Our first article in this section considers the structure of cardiac muscle. Cardiac muscle is similar to skeletal muscle in that it is striated and that the sarcomere is the contractile unit, with contraction being achieved by the relationship between calcium, troponins and the myofilaments. This article will consider the structure of cardiac muscle as well as relevant clinical conditions. It will detail the structural differences that differentiate it from cardiac and smooth muscle. Arguably the most important feature of cardiac muscle is its intercalated discs and gap junctions. The disks act as the Z band would in skeletal muscle, demarcating where a cardiac muscle cell meets the next.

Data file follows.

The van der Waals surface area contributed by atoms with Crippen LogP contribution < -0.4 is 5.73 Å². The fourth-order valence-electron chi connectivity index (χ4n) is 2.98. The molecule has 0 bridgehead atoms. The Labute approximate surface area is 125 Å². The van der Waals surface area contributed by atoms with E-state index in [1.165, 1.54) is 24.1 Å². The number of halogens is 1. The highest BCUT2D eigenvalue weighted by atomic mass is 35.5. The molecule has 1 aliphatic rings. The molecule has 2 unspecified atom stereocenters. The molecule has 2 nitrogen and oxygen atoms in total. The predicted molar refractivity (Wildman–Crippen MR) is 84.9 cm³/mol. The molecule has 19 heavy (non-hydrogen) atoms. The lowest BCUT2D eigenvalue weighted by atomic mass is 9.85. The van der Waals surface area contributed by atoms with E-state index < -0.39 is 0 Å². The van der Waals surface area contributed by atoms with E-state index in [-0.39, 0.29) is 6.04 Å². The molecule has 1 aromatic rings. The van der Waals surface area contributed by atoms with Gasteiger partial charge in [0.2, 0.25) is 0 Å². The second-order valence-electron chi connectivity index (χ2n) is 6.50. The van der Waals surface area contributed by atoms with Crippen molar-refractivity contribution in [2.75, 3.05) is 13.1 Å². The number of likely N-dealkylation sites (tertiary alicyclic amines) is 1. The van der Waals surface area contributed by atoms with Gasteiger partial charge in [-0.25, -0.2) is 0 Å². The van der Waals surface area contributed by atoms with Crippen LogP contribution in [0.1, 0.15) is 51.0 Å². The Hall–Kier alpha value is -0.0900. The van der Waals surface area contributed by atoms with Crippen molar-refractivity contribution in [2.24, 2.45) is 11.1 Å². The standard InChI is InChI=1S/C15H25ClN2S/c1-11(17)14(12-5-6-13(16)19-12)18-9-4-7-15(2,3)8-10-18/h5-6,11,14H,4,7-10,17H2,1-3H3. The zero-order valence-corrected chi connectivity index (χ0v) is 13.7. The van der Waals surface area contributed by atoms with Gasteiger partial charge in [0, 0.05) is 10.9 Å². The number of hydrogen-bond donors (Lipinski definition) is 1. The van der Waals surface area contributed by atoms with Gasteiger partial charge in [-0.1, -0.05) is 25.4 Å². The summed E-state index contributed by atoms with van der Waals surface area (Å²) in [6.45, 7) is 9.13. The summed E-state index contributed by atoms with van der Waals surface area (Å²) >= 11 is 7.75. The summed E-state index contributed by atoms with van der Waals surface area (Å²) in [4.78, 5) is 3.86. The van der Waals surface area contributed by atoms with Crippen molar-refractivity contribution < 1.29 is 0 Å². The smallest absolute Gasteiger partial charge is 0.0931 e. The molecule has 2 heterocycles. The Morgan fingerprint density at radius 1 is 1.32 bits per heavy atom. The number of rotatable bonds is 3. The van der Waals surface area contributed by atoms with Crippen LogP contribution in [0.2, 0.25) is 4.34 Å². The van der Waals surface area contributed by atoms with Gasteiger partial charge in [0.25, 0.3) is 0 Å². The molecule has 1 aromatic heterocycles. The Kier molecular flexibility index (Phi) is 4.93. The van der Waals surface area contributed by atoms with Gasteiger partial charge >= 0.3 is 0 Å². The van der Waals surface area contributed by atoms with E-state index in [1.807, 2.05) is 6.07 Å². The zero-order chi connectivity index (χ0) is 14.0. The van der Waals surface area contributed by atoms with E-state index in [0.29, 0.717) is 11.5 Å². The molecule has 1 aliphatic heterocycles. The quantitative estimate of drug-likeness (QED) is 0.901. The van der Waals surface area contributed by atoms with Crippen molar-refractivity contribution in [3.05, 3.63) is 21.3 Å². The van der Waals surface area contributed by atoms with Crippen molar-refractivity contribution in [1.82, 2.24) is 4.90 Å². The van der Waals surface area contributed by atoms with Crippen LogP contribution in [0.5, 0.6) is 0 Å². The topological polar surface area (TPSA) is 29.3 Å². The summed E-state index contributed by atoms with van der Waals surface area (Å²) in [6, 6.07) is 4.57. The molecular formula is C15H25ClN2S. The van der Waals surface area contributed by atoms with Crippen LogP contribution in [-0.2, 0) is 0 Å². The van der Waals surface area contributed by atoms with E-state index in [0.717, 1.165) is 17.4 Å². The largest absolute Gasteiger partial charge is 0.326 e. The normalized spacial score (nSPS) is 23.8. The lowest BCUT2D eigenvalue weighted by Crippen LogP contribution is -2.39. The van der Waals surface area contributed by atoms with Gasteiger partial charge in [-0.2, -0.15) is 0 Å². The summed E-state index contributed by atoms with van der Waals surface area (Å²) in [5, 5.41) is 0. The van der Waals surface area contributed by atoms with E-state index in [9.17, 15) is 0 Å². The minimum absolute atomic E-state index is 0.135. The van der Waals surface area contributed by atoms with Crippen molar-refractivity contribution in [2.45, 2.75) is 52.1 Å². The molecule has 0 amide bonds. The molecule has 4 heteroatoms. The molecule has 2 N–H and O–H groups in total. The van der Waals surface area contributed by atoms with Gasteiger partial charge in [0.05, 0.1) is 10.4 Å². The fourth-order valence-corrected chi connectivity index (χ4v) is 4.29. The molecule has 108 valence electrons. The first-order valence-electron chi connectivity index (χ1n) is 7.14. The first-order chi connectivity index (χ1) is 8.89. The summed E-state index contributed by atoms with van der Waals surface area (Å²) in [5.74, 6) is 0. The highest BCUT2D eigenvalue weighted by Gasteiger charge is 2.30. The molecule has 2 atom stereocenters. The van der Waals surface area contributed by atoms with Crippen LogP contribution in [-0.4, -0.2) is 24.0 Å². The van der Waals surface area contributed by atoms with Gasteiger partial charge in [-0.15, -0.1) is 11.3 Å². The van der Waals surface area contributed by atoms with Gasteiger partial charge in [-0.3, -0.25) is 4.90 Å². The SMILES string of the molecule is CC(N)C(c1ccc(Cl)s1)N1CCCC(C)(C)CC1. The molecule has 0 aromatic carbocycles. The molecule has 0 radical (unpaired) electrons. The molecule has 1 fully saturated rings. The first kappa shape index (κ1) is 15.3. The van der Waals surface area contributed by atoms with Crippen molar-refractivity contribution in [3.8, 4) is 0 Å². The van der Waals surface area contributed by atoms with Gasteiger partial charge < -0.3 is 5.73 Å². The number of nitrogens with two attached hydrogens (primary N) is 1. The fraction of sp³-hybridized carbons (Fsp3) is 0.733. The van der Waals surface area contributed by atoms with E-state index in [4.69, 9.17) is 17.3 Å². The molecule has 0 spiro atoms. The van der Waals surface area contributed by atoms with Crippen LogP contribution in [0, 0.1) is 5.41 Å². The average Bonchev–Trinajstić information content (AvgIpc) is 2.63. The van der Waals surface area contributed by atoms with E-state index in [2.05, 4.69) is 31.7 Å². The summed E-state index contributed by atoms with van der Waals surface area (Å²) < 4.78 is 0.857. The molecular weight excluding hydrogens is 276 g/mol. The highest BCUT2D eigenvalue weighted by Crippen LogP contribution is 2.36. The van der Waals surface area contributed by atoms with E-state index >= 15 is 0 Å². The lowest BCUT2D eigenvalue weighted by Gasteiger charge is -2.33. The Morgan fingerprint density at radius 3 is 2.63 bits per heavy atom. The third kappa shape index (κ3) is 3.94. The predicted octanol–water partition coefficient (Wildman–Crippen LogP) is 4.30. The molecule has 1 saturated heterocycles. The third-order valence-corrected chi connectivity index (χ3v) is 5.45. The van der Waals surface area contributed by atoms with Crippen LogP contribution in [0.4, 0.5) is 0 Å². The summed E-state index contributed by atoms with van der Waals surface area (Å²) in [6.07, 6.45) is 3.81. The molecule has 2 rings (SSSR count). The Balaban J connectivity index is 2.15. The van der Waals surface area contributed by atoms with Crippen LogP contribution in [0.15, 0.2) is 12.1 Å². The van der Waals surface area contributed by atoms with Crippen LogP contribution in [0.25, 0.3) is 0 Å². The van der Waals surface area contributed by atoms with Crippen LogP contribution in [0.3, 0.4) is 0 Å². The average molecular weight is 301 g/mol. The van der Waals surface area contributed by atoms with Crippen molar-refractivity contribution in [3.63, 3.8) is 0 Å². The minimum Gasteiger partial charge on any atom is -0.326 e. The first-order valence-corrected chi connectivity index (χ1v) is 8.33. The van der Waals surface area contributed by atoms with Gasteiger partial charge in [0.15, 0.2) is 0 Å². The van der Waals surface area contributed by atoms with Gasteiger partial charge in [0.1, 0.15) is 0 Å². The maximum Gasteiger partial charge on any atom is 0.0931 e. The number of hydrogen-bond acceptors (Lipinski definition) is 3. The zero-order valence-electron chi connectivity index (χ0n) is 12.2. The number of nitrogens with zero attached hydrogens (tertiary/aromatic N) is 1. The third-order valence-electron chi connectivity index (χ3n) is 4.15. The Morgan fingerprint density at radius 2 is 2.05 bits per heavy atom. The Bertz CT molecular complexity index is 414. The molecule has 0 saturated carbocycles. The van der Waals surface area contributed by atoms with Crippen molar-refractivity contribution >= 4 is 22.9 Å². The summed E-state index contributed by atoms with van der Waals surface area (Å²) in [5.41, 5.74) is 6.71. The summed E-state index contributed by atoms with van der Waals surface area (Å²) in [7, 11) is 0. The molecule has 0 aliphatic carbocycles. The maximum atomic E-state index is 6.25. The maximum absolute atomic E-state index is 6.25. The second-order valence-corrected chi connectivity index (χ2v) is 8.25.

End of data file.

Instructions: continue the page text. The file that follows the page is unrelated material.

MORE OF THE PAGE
The transverse portions form adherens-type junctions (attachments) and desmosomes, holding the muscle cells together, while the lateral portions form gap junctions that allow for quick conduction of action potentials. This is crucial to allow the heart to contract in a coordinated manner and pump the blood.
Our second article in this section considers the mechanism by which cardiac muscle contracts. As in skeletal muscle, cardiac myocytes contract according to the sliding filament theory of muscle contraction. In this article, we will look at the process of calcium-induced calcium release and the electrical coupling of cardiac myocytes.